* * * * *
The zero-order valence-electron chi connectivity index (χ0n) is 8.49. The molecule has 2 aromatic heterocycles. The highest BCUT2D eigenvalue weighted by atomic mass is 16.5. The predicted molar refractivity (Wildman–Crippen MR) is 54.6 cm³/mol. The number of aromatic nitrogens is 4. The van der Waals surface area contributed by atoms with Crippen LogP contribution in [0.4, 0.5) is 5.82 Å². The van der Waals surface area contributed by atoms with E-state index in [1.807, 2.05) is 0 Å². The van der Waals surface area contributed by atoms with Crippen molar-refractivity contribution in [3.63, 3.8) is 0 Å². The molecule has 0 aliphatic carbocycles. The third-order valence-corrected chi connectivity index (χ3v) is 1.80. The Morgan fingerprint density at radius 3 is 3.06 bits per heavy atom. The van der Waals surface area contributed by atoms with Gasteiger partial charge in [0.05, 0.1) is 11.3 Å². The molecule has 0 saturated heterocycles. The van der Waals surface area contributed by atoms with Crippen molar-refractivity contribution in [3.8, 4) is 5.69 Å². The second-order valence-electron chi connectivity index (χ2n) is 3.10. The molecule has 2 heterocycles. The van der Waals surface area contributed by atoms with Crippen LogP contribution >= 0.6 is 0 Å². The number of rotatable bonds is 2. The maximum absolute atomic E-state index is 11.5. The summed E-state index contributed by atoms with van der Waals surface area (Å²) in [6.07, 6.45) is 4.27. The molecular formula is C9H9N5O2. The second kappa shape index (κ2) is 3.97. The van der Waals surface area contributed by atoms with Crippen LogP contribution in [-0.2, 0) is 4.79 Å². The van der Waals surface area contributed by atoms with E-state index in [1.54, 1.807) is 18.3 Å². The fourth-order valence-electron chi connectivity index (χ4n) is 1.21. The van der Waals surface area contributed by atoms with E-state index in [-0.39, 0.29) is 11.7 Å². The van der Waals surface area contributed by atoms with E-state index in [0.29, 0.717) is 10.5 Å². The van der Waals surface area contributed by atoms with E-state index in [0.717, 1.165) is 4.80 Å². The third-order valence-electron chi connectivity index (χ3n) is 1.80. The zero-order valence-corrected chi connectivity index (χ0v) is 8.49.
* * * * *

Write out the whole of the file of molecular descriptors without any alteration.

The zero-order valence-electron chi connectivity index (χ0n) is 8.49. The molecule has 2 aromatic heterocycles. The highest BCUT2D eigenvalue weighted by atomic mass is 16.5. The predicted molar refractivity (Wildman–Crippen MR) is 54.6 cm³/mol. The number of aromatic nitrogens is 4. The van der Waals surface area contributed by atoms with Crippen LogP contribution in [0.4, 0.5) is 5.82 Å². The van der Waals surface area contributed by atoms with E-state index in [1.807, 2.05) is 0 Å². The van der Waals surface area contributed by atoms with Crippen molar-refractivity contribution in [3.63, 3.8) is 0 Å². The molecule has 0 aliphatic carbocycles. The third-order valence-corrected chi connectivity index (χ3v) is 1.80. The Morgan fingerprint density at radius 3 is 3.06 bits per heavy atom. The van der Waals surface area contributed by atoms with Gasteiger partial charge in [0.05, 0.1) is 11.3 Å². The molecule has 0 saturated heterocycles. The van der Waals surface area contributed by atoms with Crippen molar-refractivity contribution in [3.8, 4) is 5.69 Å². The second-order valence-electron chi connectivity index (χ2n) is 3.10. The molecule has 2 heterocycles. The van der Waals surface area contributed by atoms with Crippen LogP contribution >= 0.6 is 0 Å². The number of rotatable bonds is 2. The maximum absolute atomic E-state index is 11.5. The summed E-state index contributed by atoms with van der Waals surface area (Å²) in [6.07, 6.45) is 4.27. The molecular formula is C9H9N5O2. The second kappa shape index (κ2) is 3.97. The van der Waals surface area contributed by atoms with Crippen LogP contribution in [-0.2, 0) is 4.79 Å². The van der Waals surface area contributed by atoms with E-state index in [1.54, 1.807) is 18.3 Å². The fourth-order valence-electron chi connectivity index (χ4n) is 1.21. The van der Waals surface area contributed by atoms with E-state index in [-0.39, 0.29) is 11.7 Å². The van der Waals surface area contributed by atoms with E-state index in [0.29, 0.717) is 10.5 Å². The van der Waals surface area contributed by atoms with E-state index in [0.717, 1.165) is 4.80 Å². The third-order valence-electron chi connectivity index (χ3n) is 1.80. The zero-order valence-corrected chi connectivity index (χ0v) is 8.49.